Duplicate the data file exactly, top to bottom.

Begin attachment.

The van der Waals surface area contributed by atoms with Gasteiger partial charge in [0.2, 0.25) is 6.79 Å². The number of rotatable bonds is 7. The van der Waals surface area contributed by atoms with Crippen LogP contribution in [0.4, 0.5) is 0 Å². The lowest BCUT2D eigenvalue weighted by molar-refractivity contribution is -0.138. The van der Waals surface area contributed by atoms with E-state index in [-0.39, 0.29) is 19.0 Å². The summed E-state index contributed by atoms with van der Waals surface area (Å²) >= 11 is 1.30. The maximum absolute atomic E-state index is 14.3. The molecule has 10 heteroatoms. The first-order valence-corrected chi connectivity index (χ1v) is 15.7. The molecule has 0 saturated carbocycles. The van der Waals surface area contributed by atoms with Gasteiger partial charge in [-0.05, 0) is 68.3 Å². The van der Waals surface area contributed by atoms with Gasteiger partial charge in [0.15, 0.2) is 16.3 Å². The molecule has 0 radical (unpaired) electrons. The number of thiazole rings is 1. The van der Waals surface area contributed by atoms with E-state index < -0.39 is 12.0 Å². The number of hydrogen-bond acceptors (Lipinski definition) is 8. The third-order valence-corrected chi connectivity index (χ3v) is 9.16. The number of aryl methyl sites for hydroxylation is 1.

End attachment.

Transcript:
The van der Waals surface area contributed by atoms with Gasteiger partial charge in [0.2, 0.25) is 6.79 Å². The number of rotatable bonds is 7. The van der Waals surface area contributed by atoms with Crippen LogP contribution in [0.4, 0.5) is 0 Å². The lowest BCUT2D eigenvalue weighted by molar-refractivity contribution is -0.138. The van der Waals surface area contributed by atoms with E-state index in [-0.39, 0.29) is 19.0 Å². The summed E-state index contributed by atoms with van der Waals surface area (Å²) >= 11 is 1.30. The maximum absolute atomic E-state index is 14.3. The molecule has 10 heteroatoms. The first-order valence-corrected chi connectivity index (χ1v) is 15.7. The molecule has 0 saturated carbocycles. The van der Waals surface area contributed by atoms with Gasteiger partial charge in [-0.05, 0) is 68.3 Å². The van der Waals surface area contributed by atoms with Gasteiger partial charge in [0.15, 0.2) is 16.3 Å². The molecule has 0 radical (unpaired) electrons. The number of thiazole rings is 1. The van der Waals surface area contributed by atoms with E-state index < -0.39 is 12.0 Å². The number of hydrogen-bond acceptors (Lipinski definition) is 8. The third-order valence-corrected chi connectivity index (χ3v) is 9.16. The number of aryl methyl sites for hydroxylation is 1.